Verse > Anthologies > Elizabethan Sonnets > Parthenophil and Parthenophe
Seccombe and Arber, comps.  Elizabethan Sonnets.  1904.
Parthenophil and Parthenophe
Sonnet LXVII. If Cupid keep his quiver in thine eye
Barnabe Barnes (1569?–1609)
IF CUPID keep his quiver in thine eye,
  And shoot at over-daring gazers’ hearts!
  Alas, why be not men afraid! and fly
  As from MEDUSA’s, doubting after smarts?
Ah, when he draws his string, none sees his bow!        5
  Nor hears his golden-feathered arrows sing!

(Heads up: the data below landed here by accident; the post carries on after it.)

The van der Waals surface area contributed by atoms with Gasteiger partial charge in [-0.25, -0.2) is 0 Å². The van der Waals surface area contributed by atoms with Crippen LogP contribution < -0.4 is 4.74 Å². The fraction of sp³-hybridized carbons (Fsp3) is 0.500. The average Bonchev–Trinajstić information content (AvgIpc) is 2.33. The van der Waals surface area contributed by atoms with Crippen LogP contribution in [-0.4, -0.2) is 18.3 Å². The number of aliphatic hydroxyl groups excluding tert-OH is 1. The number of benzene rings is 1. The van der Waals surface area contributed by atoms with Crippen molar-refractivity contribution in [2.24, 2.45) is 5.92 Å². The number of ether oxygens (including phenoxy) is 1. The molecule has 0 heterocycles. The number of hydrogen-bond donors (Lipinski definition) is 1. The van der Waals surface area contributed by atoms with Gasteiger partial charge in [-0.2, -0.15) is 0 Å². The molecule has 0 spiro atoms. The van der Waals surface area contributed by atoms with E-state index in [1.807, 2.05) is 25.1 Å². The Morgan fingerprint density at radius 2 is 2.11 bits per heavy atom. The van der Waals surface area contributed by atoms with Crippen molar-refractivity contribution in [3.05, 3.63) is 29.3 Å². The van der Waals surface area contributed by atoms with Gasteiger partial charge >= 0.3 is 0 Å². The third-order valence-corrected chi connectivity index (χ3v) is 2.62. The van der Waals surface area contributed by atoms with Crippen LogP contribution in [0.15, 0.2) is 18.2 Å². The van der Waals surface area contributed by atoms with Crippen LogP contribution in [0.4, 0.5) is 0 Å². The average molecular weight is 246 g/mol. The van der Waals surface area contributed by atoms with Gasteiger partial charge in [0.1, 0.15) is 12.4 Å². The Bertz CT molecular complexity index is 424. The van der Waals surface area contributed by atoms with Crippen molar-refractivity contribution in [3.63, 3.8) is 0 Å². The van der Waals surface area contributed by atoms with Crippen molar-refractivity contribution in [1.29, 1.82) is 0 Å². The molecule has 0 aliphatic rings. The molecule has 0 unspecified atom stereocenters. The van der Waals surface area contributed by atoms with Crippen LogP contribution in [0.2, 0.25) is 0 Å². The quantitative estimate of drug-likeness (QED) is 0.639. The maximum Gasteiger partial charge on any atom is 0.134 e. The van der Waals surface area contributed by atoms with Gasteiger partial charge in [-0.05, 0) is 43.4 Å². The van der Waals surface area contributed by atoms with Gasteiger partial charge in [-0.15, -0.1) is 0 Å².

Ay me! till it be shot, no man doth know;
  Until his heart be prickèd with the sting.
Like semblance bears the musket in the field:
  It hits, and kills unseen! till unawares,        10
  To death, the wounded man his body yield.
And thus a peasant, CÆSAR’s glory dares.
  This difference left ’twixt MARS his field, and LOVE’s;
  That CUPID’s soldier shot, more torture proves!

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